Aim Marine bioconstructions such as coralligenous formations are hotspot of biodiversity and play a relevant ecological role in the preservation of biodiversity by providing carbon regulation, protection and nursery areas for several marine species. For this reason, the European Union Habitat Directive included them among priority habitats to be preserved. Although their ecological role is well established, connectivity patterns are still poorly investigated, representing a limit in conservation planning. The present study pioneers a novel approach for the analysis of connectivity in marine bioconstructor species, which often lack suitable genetic markers, by taking advantage of next‐generation sequencing techniques. We assess the geographical patterns of genomic variation of the sunset cup coral Leptopsammia pruvoti Lacaze‐Duthiers, 1897, an ahermatypic, non‐zooxanthellate and solitary scleractinian coral species common in coralligenous habitats and distributed across the Mediterranean Sea. Location The Italian coastline (Western and Central Mediterranean). Methods We applied the restriction site‐associated 2b‐RAD approach to genotype over 1,000 high‐quality and filtered single nucleotide polymorphisms in 10 population samples. Results The results revealed the existence of a strongly supported genetic structure, with highly significant pairwise FST values between all the population samples, including those collected about 5 km apart from each other. Moreover, genomic data indicate that the strongest barriers to gene flow are between the western (Ligurian–Tyrrhenian Sea) and the eastern side (Adriatic Sea) of the Italian peninsula. Main conclusions The strong differentiation found in L. pruvoti is similar to that found in other species of marine bioconstructors investigated in this area, but it strongly contrasts with the small differences found in many fish and invertebrates at the same geographical scale. All in one, our results highlight the importance of assessing connectivity in species belonging to coralligenous habitats as, due to their limited dispersal ability, they might require specific spatial conservation measures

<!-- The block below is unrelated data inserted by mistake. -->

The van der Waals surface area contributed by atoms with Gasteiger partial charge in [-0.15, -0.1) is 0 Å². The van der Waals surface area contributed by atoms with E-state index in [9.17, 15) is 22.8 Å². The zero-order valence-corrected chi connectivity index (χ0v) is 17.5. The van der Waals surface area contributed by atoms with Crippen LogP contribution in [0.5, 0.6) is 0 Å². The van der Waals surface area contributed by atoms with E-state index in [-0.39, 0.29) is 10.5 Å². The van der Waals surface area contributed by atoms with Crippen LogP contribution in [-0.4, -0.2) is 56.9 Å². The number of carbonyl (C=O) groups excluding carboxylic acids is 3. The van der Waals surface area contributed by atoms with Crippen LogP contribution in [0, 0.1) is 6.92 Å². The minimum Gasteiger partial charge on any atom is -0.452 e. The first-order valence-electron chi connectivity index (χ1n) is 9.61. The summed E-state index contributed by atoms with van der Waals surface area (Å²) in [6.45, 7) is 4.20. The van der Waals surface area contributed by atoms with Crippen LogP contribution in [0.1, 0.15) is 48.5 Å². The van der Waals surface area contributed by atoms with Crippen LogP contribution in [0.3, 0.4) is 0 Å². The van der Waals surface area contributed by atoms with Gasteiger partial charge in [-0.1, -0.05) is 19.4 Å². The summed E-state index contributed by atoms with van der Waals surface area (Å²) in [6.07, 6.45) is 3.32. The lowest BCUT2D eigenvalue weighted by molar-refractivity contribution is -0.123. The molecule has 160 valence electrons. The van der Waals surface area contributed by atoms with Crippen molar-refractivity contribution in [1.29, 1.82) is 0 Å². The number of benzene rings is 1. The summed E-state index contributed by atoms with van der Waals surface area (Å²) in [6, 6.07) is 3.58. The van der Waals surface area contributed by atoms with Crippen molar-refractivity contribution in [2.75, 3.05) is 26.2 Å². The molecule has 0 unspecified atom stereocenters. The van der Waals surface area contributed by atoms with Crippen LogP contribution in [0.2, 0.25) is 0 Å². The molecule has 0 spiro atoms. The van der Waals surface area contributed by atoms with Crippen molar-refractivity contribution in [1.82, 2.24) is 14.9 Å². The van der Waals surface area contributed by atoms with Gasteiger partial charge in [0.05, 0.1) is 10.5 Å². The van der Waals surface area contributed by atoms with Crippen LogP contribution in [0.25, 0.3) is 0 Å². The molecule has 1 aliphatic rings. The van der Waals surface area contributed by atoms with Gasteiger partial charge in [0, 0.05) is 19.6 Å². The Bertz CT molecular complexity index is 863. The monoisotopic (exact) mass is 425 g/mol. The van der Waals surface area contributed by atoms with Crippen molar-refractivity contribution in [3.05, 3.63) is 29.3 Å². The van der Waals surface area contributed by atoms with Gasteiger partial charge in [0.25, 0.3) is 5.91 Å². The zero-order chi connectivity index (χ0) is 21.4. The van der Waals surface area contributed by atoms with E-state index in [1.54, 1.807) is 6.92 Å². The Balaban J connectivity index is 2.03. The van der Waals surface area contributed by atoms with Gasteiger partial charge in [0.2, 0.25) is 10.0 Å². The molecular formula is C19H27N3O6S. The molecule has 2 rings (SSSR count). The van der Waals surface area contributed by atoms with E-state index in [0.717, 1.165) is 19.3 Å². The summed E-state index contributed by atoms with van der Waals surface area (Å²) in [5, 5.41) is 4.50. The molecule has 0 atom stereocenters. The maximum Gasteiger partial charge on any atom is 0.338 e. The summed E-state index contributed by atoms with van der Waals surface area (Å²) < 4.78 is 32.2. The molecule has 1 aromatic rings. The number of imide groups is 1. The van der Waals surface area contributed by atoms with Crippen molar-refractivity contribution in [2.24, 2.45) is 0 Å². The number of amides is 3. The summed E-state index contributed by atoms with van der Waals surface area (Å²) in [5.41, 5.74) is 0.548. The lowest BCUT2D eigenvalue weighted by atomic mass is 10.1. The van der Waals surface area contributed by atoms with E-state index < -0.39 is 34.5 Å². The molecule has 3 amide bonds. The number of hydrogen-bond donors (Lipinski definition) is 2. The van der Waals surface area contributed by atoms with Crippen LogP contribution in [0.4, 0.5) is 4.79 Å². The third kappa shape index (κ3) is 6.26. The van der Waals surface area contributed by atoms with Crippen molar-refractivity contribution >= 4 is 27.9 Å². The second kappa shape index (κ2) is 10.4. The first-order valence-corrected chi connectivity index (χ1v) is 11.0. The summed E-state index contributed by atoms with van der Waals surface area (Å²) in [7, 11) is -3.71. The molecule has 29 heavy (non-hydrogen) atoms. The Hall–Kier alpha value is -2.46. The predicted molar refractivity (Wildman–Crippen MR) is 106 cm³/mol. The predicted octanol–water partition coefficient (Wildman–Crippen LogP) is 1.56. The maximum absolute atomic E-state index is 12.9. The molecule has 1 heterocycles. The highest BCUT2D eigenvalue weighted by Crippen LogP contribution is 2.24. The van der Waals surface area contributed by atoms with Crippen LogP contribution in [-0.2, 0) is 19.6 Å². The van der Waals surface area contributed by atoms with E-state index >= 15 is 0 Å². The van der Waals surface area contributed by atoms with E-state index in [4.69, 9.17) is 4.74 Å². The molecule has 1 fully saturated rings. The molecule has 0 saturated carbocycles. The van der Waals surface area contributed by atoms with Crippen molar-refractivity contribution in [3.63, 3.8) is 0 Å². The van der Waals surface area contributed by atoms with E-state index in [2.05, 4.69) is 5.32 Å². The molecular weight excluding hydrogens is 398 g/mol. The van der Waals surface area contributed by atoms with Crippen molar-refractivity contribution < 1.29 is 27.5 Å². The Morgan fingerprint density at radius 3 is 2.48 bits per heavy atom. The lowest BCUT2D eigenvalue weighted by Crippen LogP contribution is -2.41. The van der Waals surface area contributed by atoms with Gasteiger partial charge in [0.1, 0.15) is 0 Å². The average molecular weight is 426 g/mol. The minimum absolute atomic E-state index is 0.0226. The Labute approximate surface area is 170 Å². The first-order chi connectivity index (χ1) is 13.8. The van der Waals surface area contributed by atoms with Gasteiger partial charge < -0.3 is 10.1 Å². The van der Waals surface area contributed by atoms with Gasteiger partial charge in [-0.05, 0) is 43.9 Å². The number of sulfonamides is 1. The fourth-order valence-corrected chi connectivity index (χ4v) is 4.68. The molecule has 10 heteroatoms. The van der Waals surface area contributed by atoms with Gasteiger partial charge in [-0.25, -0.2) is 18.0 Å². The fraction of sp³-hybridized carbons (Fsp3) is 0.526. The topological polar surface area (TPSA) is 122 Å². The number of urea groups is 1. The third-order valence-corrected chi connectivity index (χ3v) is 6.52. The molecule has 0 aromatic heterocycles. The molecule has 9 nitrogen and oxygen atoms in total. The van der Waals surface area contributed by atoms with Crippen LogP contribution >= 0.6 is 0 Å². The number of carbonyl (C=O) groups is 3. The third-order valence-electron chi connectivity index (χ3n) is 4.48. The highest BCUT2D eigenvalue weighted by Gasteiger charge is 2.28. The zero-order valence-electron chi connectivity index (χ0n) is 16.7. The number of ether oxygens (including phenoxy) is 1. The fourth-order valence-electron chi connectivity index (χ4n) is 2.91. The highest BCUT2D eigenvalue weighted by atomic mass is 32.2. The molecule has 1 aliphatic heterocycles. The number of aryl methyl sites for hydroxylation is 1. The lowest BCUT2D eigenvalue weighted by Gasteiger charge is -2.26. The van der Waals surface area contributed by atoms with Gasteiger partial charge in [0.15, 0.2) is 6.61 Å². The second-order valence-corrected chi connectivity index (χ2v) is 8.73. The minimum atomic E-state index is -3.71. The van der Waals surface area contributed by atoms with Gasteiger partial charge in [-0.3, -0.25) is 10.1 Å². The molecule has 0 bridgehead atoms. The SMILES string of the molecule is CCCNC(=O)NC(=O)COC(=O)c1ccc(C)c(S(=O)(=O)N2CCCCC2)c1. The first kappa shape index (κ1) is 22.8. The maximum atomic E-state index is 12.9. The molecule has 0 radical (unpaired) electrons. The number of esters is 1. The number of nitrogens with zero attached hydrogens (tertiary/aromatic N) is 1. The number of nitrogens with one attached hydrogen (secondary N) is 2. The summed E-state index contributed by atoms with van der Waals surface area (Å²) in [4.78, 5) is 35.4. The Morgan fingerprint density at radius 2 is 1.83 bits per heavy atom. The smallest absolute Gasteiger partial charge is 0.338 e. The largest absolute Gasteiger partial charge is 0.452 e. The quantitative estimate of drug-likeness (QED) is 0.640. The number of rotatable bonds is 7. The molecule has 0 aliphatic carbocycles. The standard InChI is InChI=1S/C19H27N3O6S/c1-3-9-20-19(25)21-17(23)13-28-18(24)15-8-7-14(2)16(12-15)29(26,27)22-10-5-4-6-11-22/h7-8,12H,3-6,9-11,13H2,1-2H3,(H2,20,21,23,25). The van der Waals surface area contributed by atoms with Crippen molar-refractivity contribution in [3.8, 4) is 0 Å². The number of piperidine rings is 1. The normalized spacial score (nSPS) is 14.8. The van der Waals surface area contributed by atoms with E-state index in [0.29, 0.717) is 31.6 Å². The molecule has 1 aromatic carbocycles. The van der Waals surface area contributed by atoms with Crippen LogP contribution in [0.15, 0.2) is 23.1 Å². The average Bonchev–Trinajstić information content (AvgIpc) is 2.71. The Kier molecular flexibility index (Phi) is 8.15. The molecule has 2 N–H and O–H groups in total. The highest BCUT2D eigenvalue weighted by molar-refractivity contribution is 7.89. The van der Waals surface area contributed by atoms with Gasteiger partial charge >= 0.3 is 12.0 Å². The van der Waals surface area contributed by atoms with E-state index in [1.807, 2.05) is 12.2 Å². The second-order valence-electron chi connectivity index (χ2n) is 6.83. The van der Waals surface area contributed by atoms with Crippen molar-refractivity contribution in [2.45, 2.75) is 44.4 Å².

A population genomics insight by 2b‐RAD reveals populations' uniqueness along the Italian coastline in Leptopsammia pruvoti (Scleractinia, Dendrophylliidae)

Boscari, Elisa;Abbiati, Marco;A. M. Marino, Ilaria;Papetti, Chiara;Paterno, Marta;Ponti, Massimo;Zane, Lorenzo
;
Congiu, Leonardo
2019

Abstract

Aim Marine bioconstructions such as coralligenous formations are hotspot of biodiversity and play a relevant ecological role in the preservation of biodiversity by providing carbon regulation, protection and nursery areas for several marine species. For this reason, the European Union Habitat Directive included them among priority habitats to be preserved. Although their ecological role is well established, connectivity patterns are still poorly investigated, representing a limit in conservation planning. The present study pioneers a novel approach for the analysis of connectivity in marine bioconstructor species, which often lack suitable genetic markers, by taking advantage of next‐generation sequencing techniques. We assess the geographical patterns of genomic variation of the sunset cup coral Leptopsammia pruvoti Lacaze‐Duthiers, 1897, an ahermatypic, non‐zooxanthellate and solitary scleractinian coral species common in coralligenous habitats and distributed across the Mediterranean Sea. Location The Italian coastline (Western and Central Mediterranean). Methods We applied the restriction site‐associated 2b‐RAD approach to genotype over 1,000 high‐quality and filtered single nucleotide polymorphisms in 10 population samples. Results The results revealed the existence of a strongly supported genetic structure, with highly significant pairwise FST values between all the population samples, including those collected about 5 km apart from each other. Moreover, genomic data indicate that the strongest barriers to gene flow are between the western (Ligurian–Tyrrhenian Sea) and the eastern side (Adriatic Sea) of the Italian peninsula. Main conclusions The strong differentiation found in L. pruvoti is similar to that found in other species of marine bioconstructors investigated in this area, but it strongly contrasts with the small differences found in many fish and invertebrates at the same geographical scale. All in one, our results highlight the importance of assessing connectivity in species belonging to coralligenous habitats as, due to their limited dispersal ability, they might require specific spatial conservation measures
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Utilizza questo identificativo per citare o creare un link a questo documento: https://hdl.handle.net/11577/3297049
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